3. The Turku xylitol chewing gum study. The clinical traits conducted in Turku showed that xylitol was non-cariogenic and quite possibly anti-cariogenic when substituted for sucrose either in foods or in chewing gums. The xylitol food study was a 2-year clinical trial in which young adults volunteers consumed food sweetened with sucrose, or fructose, or xylitol. The xylitol group exhibited at the end of the study about an 85-90% reduction in caries score compared to the sucrose group. [7]
  4. Cariogenicity of S. mutans is based upon it having a pH optimum at the critical pH for enamel demineralization. So, one can simultaneously discriminate against S. mutans and promote enamel remineralization by procedures which prevent or minimize acid production in the plaque. In this regard the use of sucrose substitutes becomes an extremely attractive tactic for the control and/or prevention of dental caries. The potential of this approach was first realized by the remarkable 80% reduction of caries relative to a sucrose control observed with a xylitol chewing gum in the Turku study. [2],[4],[8]

Sugar alcohols mainly xylitol and sorbitol have been extensively researched since they also provide bulk and calories at the same time being less cariogenic. Many researchers have concluded that xylitol as antimicrobial properties also. [9],[10],[11],[12],[13],[14],[15],[16],[17] Proposed actions of xylitol are summarized by previous research [9] [Table 2].
Table 2: Proposed actions of xylitol

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A further effect of sugar substitution affecting the acidogenicity of plaque indirectly is the possibility of changing the plaque flora away from the highly acidogenic species dominating cariogenic plaque toward a relatively benign selection of organisms whose acid production potential is reduced. Substantial evidence of this effect is obtained with total substitution of sucrose. Whether or not selective substitution can have similar action is a question about which more information is needed. [11],[18],[19],[20],[21]

   Difficulties in the Substitution of Sucrose Top

There may be weighty reasons for the replacement of sucrose by other sweeteners, but such substitution is not at all simple. The sweetness of the sweeteners varies widely. If the sweetness of sucrose is 1, then that of lactose is 0.2, whereas the sweetness of saccharin is 300. If the product is to taste as sweet as the conventional sucrose product, but it is sweetened with alternative sweeteners, then the change of sweetener also causes other changes in the recipe.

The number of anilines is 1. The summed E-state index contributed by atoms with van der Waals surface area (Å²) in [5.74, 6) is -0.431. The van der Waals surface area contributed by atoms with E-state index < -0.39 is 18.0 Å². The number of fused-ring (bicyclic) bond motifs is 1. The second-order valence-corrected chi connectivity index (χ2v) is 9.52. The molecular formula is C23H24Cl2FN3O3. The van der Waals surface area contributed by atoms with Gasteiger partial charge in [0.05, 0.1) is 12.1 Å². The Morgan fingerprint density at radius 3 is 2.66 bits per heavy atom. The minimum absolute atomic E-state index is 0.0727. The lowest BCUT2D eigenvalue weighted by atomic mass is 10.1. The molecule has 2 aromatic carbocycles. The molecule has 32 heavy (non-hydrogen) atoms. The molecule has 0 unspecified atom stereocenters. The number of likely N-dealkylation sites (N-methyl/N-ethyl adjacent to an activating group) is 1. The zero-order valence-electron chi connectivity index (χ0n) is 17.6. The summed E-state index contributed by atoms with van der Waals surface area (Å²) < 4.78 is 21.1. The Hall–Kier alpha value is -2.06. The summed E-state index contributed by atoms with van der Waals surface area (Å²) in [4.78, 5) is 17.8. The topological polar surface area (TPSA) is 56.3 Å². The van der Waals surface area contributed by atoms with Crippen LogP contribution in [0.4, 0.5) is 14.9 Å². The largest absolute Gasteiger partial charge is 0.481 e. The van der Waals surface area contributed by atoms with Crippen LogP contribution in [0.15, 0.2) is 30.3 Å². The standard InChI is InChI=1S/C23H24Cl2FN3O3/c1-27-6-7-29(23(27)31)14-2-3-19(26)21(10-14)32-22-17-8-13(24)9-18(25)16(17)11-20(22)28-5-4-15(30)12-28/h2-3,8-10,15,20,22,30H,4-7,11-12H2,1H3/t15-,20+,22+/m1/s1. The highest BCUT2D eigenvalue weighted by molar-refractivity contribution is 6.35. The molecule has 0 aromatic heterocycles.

If the dry matter of sucrose is replaced fully by the dry matter of the new sweetener, the new product differs from the sucrose product not only in sweetness, but often in many other properties. Sweeteners differ from each other both in their physical and chemical properties. Sucrose is an unusually versatile sweetener, useful in many different types of products. If sucrose has to be replaced for health or price policy reasons by a "new sugar" it is possible that a single sweetener is not able to fulfill all the roles of sucrose in the different products. Instead, different types of foods have to be sweetened by the sweetener that can best imitate the role of sucrose in the product in question.

It is advantageous to use fructose in cold, slightly acid drinks where the sweetness of fructose is enhanced. In baking, fructose, like other reducing sugars, browns more strongly than sucrose, therefore lower baking temperature or shorter baking times are necessary.

Sugar alcohols, xylitol and sorbitol, replace sucrose well in most of the products. For yeast leavened baking they are unsuitable, however. Also for the sweetening of products in which fermentation has a decisive part (e.g. Yoghurt), xylitol and sorbitol must not be added before fermentation.

The sweetening powers of glucose, lactose, and maltose syrup are insufficient to sweeten food products. Saccharin and Cyclamate leave some bitter aftertaste, and although both are non-caloric sweeteners the energy content of food products, other than beverages, cannot be reduced using these sweeteners, because good, non-caloric baking agents, as alternatives to sucrose do not exist. [3],[22] Non-sweet uses of sugar (sucrose) are enumerated by Mackay Donald AM [23] [Table 3].
Table 3: Non-sweet uses of sugar

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   Acceptance of Sugar and Sugar Substitutes by the Public Top

Since the public cannot accept what is not offered to it and food processors will not offer what they think not be accepted, the key elements of acceptance are those used by food technologists and market researchers in the design of new products. Similarity to sucrose taste is only one of several factors. The important ones are legality, price, stability, utility in product classes (e.g. low-calorie foods), ease of advertising the advantage of the product to the consumer, and the ability to induce a purchase motivation through advertising, and education of the consumer, who usually has little or no understanding of terms like sugar substitute or artificial sweetener.

Saccharin can substitute for the taste of sugar; lactose or sorbitol or water for the weight or bulk of sugar; xylitol for both taste and bulk. But, of these, only lactose can substitute for the browning function of sucrose, and none of them can substitute for sucrose in all of its 40 or 50 uses. While many of these uses are trivial, many are vital to the function of sucrose in foods, and it is wrong to think that sugar in foods can be simply substituted by replacing it with artificial sweeteners like saccharin and cyclamate.